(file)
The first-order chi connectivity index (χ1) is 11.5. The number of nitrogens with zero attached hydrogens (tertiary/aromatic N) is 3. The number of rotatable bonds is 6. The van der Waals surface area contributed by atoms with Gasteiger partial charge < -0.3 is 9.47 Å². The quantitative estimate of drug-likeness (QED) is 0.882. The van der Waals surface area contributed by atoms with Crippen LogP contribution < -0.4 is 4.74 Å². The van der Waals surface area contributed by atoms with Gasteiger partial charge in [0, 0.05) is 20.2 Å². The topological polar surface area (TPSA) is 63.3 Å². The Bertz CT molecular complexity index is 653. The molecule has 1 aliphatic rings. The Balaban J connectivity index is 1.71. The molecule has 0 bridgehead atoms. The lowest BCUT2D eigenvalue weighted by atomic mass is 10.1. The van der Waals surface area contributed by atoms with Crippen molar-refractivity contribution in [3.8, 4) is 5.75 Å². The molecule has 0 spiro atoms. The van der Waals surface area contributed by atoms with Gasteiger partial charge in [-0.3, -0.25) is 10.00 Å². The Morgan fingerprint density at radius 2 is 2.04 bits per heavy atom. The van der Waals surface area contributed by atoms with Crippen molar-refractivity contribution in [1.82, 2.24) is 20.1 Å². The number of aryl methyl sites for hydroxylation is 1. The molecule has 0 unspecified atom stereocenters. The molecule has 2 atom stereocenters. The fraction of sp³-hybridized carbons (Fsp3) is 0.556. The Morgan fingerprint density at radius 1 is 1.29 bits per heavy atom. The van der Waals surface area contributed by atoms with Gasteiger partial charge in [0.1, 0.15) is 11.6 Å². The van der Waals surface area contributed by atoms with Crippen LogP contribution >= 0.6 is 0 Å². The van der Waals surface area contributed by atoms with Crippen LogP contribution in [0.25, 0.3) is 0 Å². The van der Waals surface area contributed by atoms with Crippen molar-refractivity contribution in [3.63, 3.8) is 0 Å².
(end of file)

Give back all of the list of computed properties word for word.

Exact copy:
The first-order chi connectivity index (χ1) is 11.5. The number of nitrogens with zero attached hydrogens (tertiary/aromatic N) is 3. The number of rotatable bonds is 6. The van der Waals surface area contributed by atoms with Gasteiger partial charge < -0.3 is 9.47 Å². The quantitative estimate of drug-likeness (QED) is 0.882. The van der Waals surface area contributed by atoms with Crippen LogP contribution < -0.4 is 4.74 Å². The van der Waals surface area contributed by atoms with Gasteiger partial charge in [0, 0.05) is 20.2 Å². The topological polar surface area (TPSA) is 63.3 Å². The Bertz CT molecular complexity index is 653. The molecule has 1 aliphatic rings. The Balaban J connectivity index is 1.71. The molecule has 0 bridgehead atoms. The lowest BCUT2D eigenvalue weighted by atomic mass is 10.1. The van der Waals surface area contributed by atoms with Crippen molar-refractivity contribution in [3.8, 4) is 5.75 Å². The molecule has 0 spiro atoms. The van der Waals surface area contributed by atoms with Gasteiger partial charge in [-0.3, -0.25) is 10.00 Å². The Morgan fingerprint density at radius 2 is 2.04 bits per heavy atom. The van der Waals surface area contributed by atoms with Crippen molar-refractivity contribution in [1.82, 2.24) is 20.1 Å². The number of aryl methyl sites for hydroxylation is 1. The molecule has 0 unspecified atom stereocenters. The molecule has 2 atom stereocenters. The fraction of sp³-hybridized carbons (Fsp3) is 0.556. The Morgan fingerprint density at radius 1 is 1.29 bits per heavy atom. The van der Waals surface area contributed by atoms with Gasteiger partial charge in [0.1, 0.15) is 11.6 Å². The van der Waals surface area contributed by atoms with Crippen LogP contribution >= 0.6 is 0 Å². The van der Waals surface area contributed by atoms with Crippen LogP contribution in [0.25, 0.3) is 0 Å². The van der Waals surface area contributed by atoms with Crippen molar-refractivity contribution in [3.63, 3.8) is 0 Å².